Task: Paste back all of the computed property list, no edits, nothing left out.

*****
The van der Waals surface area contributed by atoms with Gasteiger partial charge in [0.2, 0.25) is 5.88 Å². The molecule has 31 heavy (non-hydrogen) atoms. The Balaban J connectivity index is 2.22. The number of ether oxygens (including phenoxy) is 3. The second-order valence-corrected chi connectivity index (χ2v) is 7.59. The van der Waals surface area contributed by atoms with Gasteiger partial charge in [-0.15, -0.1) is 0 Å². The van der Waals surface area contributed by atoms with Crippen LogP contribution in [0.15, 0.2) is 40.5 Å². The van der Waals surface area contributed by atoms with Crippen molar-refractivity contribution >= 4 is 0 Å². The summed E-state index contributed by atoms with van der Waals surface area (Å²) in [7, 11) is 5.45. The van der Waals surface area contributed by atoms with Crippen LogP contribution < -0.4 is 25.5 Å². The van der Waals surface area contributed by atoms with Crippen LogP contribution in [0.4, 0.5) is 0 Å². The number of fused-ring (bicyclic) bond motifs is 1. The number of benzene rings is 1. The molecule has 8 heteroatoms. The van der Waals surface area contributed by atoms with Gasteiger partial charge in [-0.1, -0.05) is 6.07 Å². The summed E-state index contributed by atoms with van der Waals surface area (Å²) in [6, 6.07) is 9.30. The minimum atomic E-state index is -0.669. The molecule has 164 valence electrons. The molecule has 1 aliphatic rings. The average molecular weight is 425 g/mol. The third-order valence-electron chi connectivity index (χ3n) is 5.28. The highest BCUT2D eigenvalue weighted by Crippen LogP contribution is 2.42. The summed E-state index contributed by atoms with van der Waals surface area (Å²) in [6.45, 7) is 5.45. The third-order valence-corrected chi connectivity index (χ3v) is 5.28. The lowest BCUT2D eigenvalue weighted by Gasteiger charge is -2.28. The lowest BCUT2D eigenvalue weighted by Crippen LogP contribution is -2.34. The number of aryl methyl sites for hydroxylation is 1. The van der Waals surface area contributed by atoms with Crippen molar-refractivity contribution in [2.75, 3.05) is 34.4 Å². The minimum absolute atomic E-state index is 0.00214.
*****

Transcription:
The van der Waals surface area contributed by atoms with Gasteiger partial charge in [0.2, 0.25) is 5.88 Å². The molecule has 31 heavy (non-hydrogen) atoms. The Balaban J connectivity index is 2.22. The number of ether oxygens (including phenoxy) is 3. The second-order valence-corrected chi connectivity index (χ2v) is 7.59. The van der Waals surface area contributed by atoms with Gasteiger partial charge in [-0.15, -0.1) is 0 Å². The van der Waals surface area contributed by atoms with Crippen LogP contribution in [0.15, 0.2) is 40.5 Å². The van der Waals surface area contributed by atoms with Crippen molar-refractivity contribution >= 4 is 0 Å². The summed E-state index contributed by atoms with van der Waals surface area (Å²) in [7, 11) is 5.45. The van der Waals surface area contributed by atoms with Crippen LogP contribution < -0.4 is 25.5 Å². The van der Waals surface area contributed by atoms with Crippen LogP contribution in [0.4, 0.5) is 0 Å². The number of fused-ring (bicyclic) bond motifs is 1. The number of benzene rings is 1. The molecule has 8 heteroatoms. The van der Waals surface area contributed by atoms with Gasteiger partial charge in [-0.1, -0.05) is 6.07 Å². The summed E-state index contributed by atoms with van der Waals surface area (Å²) in [6, 6.07) is 9.30. The minimum atomic E-state index is -0.669. The molecule has 164 valence electrons. The molecule has 1 aliphatic rings. The average molecular weight is 425 g/mol. The third-order valence-electron chi connectivity index (χ3n) is 5.28. The highest BCUT2D eigenvalue weighted by Crippen LogP contribution is 2.42. The summed E-state index contributed by atoms with van der Waals surface area (Å²) in [6.45, 7) is 5.45. The third-order valence-corrected chi connectivity index (χ3v) is 5.28. The lowest BCUT2D eigenvalue weighted by Gasteiger charge is -2.28. The lowest BCUT2D eigenvalue weighted by Crippen LogP contribution is -2.34. The number of aryl methyl sites for hydroxylation is 1. The van der Waals surface area contributed by atoms with Crippen molar-refractivity contribution in [2.75, 3.05) is 34.4 Å². The minimum absolute atomic E-state index is 0.00214.